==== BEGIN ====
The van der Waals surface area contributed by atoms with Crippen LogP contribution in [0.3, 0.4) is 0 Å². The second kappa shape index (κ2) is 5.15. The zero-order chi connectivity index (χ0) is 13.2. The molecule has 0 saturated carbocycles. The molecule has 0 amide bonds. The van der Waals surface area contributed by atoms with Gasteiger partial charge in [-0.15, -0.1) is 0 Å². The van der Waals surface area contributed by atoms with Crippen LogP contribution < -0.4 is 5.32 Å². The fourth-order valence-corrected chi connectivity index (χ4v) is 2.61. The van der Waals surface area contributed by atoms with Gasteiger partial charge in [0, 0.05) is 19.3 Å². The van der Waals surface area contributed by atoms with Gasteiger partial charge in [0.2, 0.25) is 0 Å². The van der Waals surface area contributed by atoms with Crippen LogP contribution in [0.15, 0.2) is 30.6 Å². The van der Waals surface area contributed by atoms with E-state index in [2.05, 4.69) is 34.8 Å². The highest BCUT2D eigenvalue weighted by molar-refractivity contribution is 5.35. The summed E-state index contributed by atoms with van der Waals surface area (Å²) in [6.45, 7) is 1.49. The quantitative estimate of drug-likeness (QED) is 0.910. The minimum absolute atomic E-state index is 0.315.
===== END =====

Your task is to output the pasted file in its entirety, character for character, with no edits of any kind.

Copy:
The van der Waals surface area contributed by atoms with Crippen LogP contribution in [0.3, 0.4) is 0 Å². The second kappa shape index (κ2) is 5.15. The zero-order chi connectivity index (χ0) is 13.2. The molecule has 0 saturated carbocycles. The molecule has 0 amide bonds. The van der Waals surface area contributed by atoms with Gasteiger partial charge in [-0.15, -0.1) is 0 Å². The van der Waals surface area contributed by atoms with Crippen LogP contribution < -0.4 is 5.32 Å². The fourth-order valence-corrected chi connectivity index (χ4v) is 2.61. The van der Waals surface area contributed by atoms with Gasteiger partial charge in [0, 0.05) is 19.3 Å². The van der Waals surface area contributed by atoms with Gasteiger partial charge in [0.2, 0.25) is 0 Å². The van der Waals surface area contributed by atoms with Crippen LogP contribution in [0.15, 0.2) is 30.6 Å². The van der Waals surface area contributed by atoms with E-state index in [2.05, 4.69) is 34.8 Å². The highest BCUT2D eigenvalue weighted by molar-refractivity contribution is 5.35. The summed E-state index contributed by atoms with van der Waals surface area (Å²) in [6.45, 7) is 1.49. The quantitative estimate of drug-likeness (QED) is 0.910. The minimum absolute atomic E-state index is 0.315.